Closeted in separate hotel rooms, the representatives of the main parties will today begin their perusal of a draft paper drawn up by the US team.

Yet even if the Haass talks finalise a document this week, it is still not clear if it will immediately become public.

While the broad brush of any deal reached between the Executive parties is likely to leak, the detail of the proposals are due to be sent in the first instance to First Minister Peter Robinson and deputy First Minister Martin McGuinness.

It was the DUP leader and senior Sinn Fein figure who agreed to commission Dr Haass to broker new talks.

So it will then be up to Stormont's 'top two' then to decide when the full paper is released as the five parties – DUP, Sinn Fein, Ulster Unionist, SDLP and Alliance – prepare to sell the proposals to their respective constituencies.

Questions to the Office of the First and Deputy First have failed to elicit whether Haass becomes public property right away or will be sent first to the British and Irish – and watching American –governments.

But we may be getting ahead of ourselves. Richard Haass and his vice-chair Meghan O'Sullivan have set a tentative deadline of the end of this week, following two days of so-called 'hot house' negotiations on the key issues of flags, parades and dealing with the legacy of the Troubles.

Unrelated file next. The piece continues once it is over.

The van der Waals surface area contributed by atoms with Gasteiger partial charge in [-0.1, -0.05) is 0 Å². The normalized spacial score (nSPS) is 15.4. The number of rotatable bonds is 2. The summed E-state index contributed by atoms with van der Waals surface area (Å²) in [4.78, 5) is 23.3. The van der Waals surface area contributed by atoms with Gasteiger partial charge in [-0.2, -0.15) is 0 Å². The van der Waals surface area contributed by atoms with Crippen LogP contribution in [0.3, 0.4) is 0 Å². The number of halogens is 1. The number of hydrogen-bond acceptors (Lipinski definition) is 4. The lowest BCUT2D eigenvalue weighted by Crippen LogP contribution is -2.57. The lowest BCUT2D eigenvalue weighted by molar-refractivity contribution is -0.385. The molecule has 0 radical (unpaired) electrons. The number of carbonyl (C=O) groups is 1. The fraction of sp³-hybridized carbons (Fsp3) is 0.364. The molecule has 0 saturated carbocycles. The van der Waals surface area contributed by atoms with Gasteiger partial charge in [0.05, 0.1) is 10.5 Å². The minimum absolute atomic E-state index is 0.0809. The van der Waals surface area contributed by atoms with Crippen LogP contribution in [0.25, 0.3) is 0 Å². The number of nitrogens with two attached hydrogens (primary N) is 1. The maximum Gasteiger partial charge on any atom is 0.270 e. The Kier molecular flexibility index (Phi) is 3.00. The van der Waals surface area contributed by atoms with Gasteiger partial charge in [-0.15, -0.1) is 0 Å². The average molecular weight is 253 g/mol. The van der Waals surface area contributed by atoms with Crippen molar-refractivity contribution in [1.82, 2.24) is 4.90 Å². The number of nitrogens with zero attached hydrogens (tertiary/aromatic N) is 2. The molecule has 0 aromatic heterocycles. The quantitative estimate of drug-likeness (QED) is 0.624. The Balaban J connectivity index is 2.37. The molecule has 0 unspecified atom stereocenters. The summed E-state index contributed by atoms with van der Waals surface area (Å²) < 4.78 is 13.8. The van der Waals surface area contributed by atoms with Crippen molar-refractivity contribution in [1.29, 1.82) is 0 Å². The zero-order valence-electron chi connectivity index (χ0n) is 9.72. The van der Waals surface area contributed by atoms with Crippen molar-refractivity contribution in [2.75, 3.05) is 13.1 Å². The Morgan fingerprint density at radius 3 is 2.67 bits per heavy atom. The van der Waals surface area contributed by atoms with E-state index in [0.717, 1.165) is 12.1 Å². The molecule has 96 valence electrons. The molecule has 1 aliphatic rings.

But privately they are believed to have indicated they are willing to stay on a few further days if agreement is within reach.

And it is also still possible that the talks could be suspended over Christmas and resume early in 2014. After years of stalemate on all three major issues – and in particular a mechanism for handling the Past, which has remained static since the four-year-old Eames/Bradley report – the hopes of Haass is unlikely to be ditched for the sake of a few more weeks.

The people of Northern Ireland are well used to deadlines slipping, in some cases – such as decommissioning – for years. Yet it appears the chances of proposals emerging this week are fair.